(South African, b.1960) is a South African photographer and painter, born in 1960 in Burban, South Africa. Mthewthwa studied art and painting at the Michaelis School of Fine Art, University of Cape Town. Upon receiving a Fulbright Scholarship, he studied at the Rochester Institute of Technology receiving a master’s degree in Imaging Arts in 1989. After returning to South Africa and spending some time working in business, he taught photography and drawing at the Michaelis School. He left the position in 1999 to focus full time on his artwork. Rejecting the austere, journalistic black and white photography of South African photographers like David Goldblatt
(South African, b.1930) and Roger Ballen
(American, b.1950), Mthethwa joined a new wave of post-apartheid photographers who chose to work in color, which, he said “provided a greater emotional range.” In the mid-2000s, he became known internationally for his richly colored photographs of coal miners and migrant workers in the South African fields. In 2010, he exhibited Inner Views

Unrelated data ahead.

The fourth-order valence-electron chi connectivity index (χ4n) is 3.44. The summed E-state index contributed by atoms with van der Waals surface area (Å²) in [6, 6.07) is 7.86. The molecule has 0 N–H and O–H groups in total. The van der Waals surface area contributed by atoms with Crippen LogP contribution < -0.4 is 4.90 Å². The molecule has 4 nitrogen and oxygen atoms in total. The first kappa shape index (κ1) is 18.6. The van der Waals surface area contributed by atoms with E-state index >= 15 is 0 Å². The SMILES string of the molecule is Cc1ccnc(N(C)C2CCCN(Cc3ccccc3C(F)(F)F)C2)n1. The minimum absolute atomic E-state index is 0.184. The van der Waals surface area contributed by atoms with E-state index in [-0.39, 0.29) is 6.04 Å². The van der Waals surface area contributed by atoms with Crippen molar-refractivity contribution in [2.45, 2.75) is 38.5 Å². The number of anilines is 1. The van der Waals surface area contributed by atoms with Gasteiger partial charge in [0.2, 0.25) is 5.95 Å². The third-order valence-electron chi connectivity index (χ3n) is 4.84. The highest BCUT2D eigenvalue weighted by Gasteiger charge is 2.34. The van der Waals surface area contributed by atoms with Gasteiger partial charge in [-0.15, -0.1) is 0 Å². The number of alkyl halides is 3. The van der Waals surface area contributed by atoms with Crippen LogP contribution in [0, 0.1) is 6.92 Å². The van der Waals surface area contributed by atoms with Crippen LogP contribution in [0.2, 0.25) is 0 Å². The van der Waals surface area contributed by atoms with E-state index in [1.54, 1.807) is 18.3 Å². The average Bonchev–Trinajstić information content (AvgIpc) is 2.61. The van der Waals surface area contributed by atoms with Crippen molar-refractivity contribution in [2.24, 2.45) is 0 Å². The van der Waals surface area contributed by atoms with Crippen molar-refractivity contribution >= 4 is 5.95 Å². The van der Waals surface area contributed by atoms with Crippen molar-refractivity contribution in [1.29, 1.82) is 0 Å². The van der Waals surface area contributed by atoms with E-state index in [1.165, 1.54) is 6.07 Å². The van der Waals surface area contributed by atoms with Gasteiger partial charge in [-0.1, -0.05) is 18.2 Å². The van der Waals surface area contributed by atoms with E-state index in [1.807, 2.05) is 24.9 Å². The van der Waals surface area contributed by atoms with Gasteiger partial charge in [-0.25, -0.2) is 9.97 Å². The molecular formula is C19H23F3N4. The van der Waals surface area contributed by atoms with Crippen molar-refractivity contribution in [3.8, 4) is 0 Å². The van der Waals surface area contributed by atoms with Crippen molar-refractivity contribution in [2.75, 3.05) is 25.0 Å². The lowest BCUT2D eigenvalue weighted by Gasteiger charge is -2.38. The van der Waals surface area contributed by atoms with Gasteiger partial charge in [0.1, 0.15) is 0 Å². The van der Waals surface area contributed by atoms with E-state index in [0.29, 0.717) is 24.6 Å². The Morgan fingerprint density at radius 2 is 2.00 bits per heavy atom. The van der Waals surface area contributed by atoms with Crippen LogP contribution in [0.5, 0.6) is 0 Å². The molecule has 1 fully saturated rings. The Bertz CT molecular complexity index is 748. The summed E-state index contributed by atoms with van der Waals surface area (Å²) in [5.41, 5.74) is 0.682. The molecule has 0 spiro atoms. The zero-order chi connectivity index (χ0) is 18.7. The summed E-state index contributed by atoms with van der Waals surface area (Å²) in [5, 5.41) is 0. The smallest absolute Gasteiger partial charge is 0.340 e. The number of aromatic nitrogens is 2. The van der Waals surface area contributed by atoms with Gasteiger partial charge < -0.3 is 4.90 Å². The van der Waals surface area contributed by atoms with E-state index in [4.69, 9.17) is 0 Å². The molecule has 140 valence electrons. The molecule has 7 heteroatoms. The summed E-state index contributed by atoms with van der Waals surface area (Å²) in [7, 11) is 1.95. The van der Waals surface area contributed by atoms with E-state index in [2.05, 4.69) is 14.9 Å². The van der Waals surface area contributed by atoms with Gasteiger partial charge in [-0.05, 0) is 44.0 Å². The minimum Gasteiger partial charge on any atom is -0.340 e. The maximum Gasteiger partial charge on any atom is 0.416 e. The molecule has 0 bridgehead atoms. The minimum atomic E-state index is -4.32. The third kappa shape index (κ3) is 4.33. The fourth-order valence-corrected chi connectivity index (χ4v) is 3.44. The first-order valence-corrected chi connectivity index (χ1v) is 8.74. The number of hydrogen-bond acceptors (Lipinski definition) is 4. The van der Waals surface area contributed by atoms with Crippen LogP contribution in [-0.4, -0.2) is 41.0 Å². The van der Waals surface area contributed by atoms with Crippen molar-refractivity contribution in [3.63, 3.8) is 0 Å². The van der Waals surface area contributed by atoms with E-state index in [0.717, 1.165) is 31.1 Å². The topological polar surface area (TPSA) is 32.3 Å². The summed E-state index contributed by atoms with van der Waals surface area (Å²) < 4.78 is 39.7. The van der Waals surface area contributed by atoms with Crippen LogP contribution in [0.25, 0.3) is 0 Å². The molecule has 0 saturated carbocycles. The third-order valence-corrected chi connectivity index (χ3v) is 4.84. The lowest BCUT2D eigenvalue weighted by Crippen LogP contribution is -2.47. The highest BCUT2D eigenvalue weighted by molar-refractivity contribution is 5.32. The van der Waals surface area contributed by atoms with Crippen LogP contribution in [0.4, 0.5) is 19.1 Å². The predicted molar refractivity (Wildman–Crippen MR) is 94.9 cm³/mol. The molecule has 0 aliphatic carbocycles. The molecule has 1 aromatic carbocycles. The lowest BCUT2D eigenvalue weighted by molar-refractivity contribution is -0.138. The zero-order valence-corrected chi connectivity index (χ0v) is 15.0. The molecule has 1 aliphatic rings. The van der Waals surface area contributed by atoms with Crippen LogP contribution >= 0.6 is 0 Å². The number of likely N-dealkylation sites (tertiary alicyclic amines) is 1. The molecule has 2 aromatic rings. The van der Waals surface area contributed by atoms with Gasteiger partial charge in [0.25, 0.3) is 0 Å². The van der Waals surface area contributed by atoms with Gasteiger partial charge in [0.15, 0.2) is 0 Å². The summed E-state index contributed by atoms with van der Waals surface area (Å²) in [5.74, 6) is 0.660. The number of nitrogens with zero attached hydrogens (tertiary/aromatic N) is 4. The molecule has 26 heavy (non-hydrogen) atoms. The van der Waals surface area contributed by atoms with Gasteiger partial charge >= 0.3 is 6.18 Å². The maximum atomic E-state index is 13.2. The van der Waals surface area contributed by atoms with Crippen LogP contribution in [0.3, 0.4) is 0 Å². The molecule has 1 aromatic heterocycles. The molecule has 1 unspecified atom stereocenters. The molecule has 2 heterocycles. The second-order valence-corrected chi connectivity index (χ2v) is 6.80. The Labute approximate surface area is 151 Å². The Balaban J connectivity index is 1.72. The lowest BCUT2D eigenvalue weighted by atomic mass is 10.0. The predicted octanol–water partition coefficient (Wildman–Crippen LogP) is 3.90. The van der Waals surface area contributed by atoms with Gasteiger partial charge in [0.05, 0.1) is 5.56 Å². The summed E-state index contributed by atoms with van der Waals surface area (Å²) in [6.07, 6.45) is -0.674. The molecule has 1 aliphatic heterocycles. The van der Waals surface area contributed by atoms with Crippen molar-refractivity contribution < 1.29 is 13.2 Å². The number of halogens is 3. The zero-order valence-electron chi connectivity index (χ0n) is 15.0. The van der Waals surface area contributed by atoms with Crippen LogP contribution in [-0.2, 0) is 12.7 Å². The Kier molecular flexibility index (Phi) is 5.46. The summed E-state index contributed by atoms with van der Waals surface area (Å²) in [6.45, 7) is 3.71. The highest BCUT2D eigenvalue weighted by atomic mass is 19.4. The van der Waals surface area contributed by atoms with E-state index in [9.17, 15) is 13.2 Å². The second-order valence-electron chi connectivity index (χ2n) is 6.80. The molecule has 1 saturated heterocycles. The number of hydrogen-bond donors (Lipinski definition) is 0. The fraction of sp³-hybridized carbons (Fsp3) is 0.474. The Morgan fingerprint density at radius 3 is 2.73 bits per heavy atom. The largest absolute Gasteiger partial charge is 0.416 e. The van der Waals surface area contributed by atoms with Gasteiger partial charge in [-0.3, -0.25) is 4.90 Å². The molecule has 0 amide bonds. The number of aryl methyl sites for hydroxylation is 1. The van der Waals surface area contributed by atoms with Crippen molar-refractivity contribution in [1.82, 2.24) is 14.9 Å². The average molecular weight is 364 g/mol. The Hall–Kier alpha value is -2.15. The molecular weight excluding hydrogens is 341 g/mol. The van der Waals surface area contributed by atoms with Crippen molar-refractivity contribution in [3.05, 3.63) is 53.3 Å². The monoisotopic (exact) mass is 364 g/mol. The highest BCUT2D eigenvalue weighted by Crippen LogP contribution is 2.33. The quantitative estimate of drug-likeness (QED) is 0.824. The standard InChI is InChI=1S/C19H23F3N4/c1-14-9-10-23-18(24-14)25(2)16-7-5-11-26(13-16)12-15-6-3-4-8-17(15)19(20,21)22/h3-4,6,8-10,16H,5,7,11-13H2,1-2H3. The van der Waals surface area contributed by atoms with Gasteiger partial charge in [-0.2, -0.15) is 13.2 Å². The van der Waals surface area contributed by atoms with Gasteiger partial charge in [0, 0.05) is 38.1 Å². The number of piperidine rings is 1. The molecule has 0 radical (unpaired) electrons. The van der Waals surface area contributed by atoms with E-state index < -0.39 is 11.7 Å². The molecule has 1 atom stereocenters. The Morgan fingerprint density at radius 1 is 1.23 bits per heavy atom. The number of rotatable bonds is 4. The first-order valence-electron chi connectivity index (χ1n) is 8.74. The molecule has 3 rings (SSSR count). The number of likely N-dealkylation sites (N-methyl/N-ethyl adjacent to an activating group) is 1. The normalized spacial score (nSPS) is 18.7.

at the Studio Museum in Harlem, NY, which showcased work from three series that concentrate on interior shots of people in their homes. The emphasis on the abstract and graphic patterns found in the subjects’ homes signaled a direction reminiscent of African portraiture such as the photography of Malick Sidibé
(Malian, b.1936) and Samuel Fosso
(Cameroonian, b.1962). Included in the Studio Museum show was a series entitled Common Ground
, which juxtaposed portraits Mthethwa took in 2008, in a New Orleans still affected by Hurricane Katrina, with photographs of Cape Town interiors that had endured wildfires. The images were displayed without specifying the location, stressing the universality of human suffering in both places.
Zwelethu Mthethwa has had over 35 solo exhibitions worldwide and participated in the 2005 Venice Biennale and the 2004 Gwangju Biennale, and in the subject of a monograph published by Aperture